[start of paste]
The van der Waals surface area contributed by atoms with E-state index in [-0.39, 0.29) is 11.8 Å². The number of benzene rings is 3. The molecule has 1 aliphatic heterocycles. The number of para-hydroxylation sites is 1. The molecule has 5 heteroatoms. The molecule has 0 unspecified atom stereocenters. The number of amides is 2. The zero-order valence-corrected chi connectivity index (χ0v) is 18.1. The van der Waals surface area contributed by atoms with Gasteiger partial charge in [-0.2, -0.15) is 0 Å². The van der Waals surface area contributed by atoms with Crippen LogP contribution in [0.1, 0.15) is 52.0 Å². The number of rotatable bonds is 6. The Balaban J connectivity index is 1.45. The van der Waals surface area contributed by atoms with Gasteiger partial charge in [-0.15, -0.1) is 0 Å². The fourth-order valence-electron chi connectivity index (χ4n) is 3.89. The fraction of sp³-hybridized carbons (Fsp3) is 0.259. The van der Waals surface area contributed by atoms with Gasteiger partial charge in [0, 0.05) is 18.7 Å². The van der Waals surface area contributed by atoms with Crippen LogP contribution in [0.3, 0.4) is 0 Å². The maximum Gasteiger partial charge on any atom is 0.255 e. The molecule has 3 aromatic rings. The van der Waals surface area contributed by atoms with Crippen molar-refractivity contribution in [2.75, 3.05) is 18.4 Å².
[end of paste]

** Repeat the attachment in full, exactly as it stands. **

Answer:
The van der Waals surface area contributed by atoms with E-state index in [-0.39, 0.29) is 11.8 Å². The number of benzene rings is 3. The molecule has 1 aliphatic heterocycles. The number of para-hydroxylation sites is 1. The molecule has 5 heteroatoms. The molecule has 0 unspecified atom stereocenters. The number of amides is 2. The zero-order valence-corrected chi connectivity index (χ0v) is 18.1. The van der Waals surface area contributed by atoms with Gasteiger partial charge in [-0.2, -0.15) is 0 Å². The van der Waals surface area contributed by atoms with Crippen LogP contribution in [0.1, 0.15) is 52.0 Å². The number of rotatable bonds is 6. The Balaban J connectivity index is 1.45. The van der Waals surface area contributed by atoms with Gasteiger partial charge in [-0.15, -0.1) is 0 Å². The fourth-order valence-electron chi connectivity index (χ4n) is 3.89. The fraction of sp³-hybridized carbons (Fsp3) is 0.259. The van der Waals surface area contributed by atoms with Gasteiger partial charge in [0, 0.05) is 18.7 Å². The van der Waals surface area contributed by atoms with Crippen LogP contribution in [0.3, 0.4) is 0 Å². The maximum Gasteiger partial charge on any atom is 0.255 e. The molecule has 3 aromatic rings. The van der Waals surface area contributed by atoms with Crippen molar-refractivity contribution in [2.75, 3.05) is 18.4 Å².